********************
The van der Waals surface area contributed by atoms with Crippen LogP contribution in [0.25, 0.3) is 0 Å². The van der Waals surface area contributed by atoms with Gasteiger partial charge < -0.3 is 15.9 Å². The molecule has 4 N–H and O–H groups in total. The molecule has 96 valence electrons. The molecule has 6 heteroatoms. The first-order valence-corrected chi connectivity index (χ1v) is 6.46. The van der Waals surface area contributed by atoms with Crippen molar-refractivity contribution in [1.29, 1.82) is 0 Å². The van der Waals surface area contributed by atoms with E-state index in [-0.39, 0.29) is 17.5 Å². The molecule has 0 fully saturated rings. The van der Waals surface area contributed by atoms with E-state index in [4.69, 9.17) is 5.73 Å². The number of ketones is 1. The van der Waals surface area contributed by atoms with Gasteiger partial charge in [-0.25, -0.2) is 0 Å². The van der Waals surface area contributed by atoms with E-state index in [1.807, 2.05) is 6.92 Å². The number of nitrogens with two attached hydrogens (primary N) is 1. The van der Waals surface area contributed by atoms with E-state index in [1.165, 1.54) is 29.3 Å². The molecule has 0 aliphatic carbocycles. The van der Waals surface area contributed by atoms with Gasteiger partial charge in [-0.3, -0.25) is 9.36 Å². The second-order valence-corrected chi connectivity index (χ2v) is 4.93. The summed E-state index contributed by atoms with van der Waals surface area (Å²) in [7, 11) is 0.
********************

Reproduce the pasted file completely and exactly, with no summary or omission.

The van der Waals surface area contributed by atoms with Crippen LogP contribution in [0.25, 0.3) is 0 Å². The van der Waals surface area contributed by atoms with Gasteiger partial charge < -0.3 is 15.9 Å². The molecule has 4 N–H and O–H groups in total. The molecule has 96 valence electrons. The molecule has 6 heteroatoms. The first-order valence-corrected chi connectivity index (χ1v) is 6.46. The van der Waals surface area contributed by atoms with Crippen molar-refractivity contribution in [1.29, 1.82) is 0 Å². The van der Waals surface area contributed by atoms with E-state index in [-0.39, 0.29) is 17.5 Å². The molecule has 0 fully saturated rings. The van der Waals surface area contributed by atoms with E-state index in [4.69, 9.17) is 5.73 Å². The number of ketones is 1. The van der Waals surface area contributed by atoms with Gasteiger partial charge in [-0.25, -0.2) is 0 Å². The van der Waals surface area contributed by atoms with E-state index in [1.807, 2.05) is 6.92 Å². The number of nitrogens with two attached hydrogens (primary N) is 1. The van der Waals surface area contributed by atoms with E-state index in [1.165, 1.54) is 29.3 Å². The molecule has 0 aliphatic carbocycles. The van der Waals surface area contributed by atoms with Gasteiger partial charge in [-0.3, -0.25) is 9.36 Å². The second-order valence-corrected chi connectivity index (χ2v) is 4.93. The summed E-state index contributed by atoms with van der Waals surface area (Å²) in [7, 11) is 0.